William Lamport

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For the U.S. Representative from New York, see William H. Lamport.

William Lamport (1615–1659) was an Irish Catholic adventurer who according to at least one historian gained a nickname of El Zorro, the Fox, due to his exploits in Mexico. The attribution of the nickname, however, is disputed.

Birth and education[edit]

William Lamport was born in 1615 in Wexford, Ireland to a family of Catholic seafarers. He received Catholic education from Jesuits in Dublin and London. By the time he was twenty-one he spoke no fewer than fourteen languages.

In 1627 Lamport was arrested in London for sedition for distributing Catholic pamphlets. He escaped, left Britain for Spain and became a pirate for the next two years. He also fought for the French at the Siege of La Rochelle against the Huguenots.

In 1633 he joined one of three Spanish-sponsored Irish regiments and took part in the combat against Swedish forces in the Spanish Netherlands. His accord in the Battle of Nordlingen in 1634 attracted the interest of the Duke of Olivares, chief minister to Philip IV of Spain, who eventually helped him to enter the service of the King. By that time he had hispanised his name to Guillén Lombardo.

Exile[edit]

Exiled from the royal court, allegedly because of a scandalous love affair with a noblewoman, Lamport was sent to Mexico, to spy for the Count-Duke of Olivares. Here he began to sympathize with local Indians slaves and studied native medicine. Inquisition documents merit him with bravery, a love affair with one Spanish noblewoman and the support, if not the initiation of, a burgeoning independence movement.

Arrest and execution[edit]

In 1642, when he was about to be engaged to the noblewoman Antonia Turcious, the Mexican Inquisition arrested him and accused him of plotting a war of independence against Spain. He was sentenced to ten years in jail. He escaped in 1650 and survived just two days as a fugitive. He sneaked out at night and plastered anti-Inquisition pamphlets on the walls of Mexico City. In 1659 the Mexican Inquisition condemned him to death as a heretic and sentenced him to be burned at the stake. Legend holds that he struggled out of his ropes before he would burn to death and strangled himself by his iron collar.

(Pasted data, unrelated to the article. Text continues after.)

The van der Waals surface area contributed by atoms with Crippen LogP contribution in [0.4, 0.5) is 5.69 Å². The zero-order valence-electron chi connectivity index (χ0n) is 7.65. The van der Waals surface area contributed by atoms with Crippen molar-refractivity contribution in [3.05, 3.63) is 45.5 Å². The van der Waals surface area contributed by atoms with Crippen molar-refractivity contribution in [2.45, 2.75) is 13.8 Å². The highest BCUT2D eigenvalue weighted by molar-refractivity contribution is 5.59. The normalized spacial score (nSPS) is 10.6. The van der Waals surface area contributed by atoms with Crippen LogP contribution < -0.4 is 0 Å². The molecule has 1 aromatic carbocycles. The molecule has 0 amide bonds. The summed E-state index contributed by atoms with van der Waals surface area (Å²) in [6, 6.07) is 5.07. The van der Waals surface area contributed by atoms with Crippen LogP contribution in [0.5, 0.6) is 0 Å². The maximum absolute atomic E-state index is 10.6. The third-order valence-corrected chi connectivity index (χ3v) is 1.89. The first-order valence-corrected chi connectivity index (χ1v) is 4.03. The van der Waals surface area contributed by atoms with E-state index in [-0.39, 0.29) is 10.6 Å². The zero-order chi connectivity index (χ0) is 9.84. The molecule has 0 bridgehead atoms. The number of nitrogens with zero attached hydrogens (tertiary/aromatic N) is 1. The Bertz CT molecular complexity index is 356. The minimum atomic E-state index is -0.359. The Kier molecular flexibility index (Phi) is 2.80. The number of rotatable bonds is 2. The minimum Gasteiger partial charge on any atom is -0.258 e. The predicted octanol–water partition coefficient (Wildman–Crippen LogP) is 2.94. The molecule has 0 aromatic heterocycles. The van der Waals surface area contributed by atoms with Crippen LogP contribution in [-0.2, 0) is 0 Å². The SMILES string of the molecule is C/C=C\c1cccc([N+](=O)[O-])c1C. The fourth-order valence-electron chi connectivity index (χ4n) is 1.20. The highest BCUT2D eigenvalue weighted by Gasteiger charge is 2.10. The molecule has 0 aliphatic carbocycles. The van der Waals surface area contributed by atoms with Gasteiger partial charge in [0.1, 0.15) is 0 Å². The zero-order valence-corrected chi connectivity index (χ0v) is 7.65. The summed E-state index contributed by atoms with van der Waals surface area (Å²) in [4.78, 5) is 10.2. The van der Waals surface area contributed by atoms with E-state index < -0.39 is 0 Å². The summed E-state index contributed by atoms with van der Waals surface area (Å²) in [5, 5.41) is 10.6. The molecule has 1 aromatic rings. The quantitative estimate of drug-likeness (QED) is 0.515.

The Real-life Zorro[edit]

In the late twentieth century it was suggested by an historian that Lamport was the inspiration for Johnston McCulley's fictional hero "Zorro". The treatment of this claim in the popular press led to Lamport being labelled in the popular imagination as "The Irish Zorro". Such claims, along with many others such as the idea that he was either a Latin lover, a famous swordsman, the secret lover of the viceroy's wife, or the subject of a painting by Rubens are disputed by Irish historians. Apart from his amazingly adventurous life, his only undisputed claim to fame probably lies in the fact that he was the author of the first declaration of independence in the Indies, a document that promised land reform, equality of opportunity, racial equality and a democratically elected monarch over a century before the French Revolution.

Books[edit]

The first book ever published to portray the adventures of Lamport was published in 1872, it was written by Vicente Riva Palacio, one of Mexico´s most important historians, it was titled Memorias de un impostor: Don Guillén de Lampart translated to Memories of an impostor: William Lamport. It was this book that in 1919 inspired Johnston McCulley to write The Curse of Capistrano with principal character Diego de la Vega, who is best known to be El Zorro, based on William Lamport.

  • Gerard Ronan - The Irish Zorro: The Extraordinary Adventures of William Lamport (1615–1659) [1]
  • Fabio Troncarelli - El Mito del "Zorro" y la Inquisición en México: La aventura de Guillén Lombardo (1615–1659)" (Spanish)

See also[edit]

References[edit]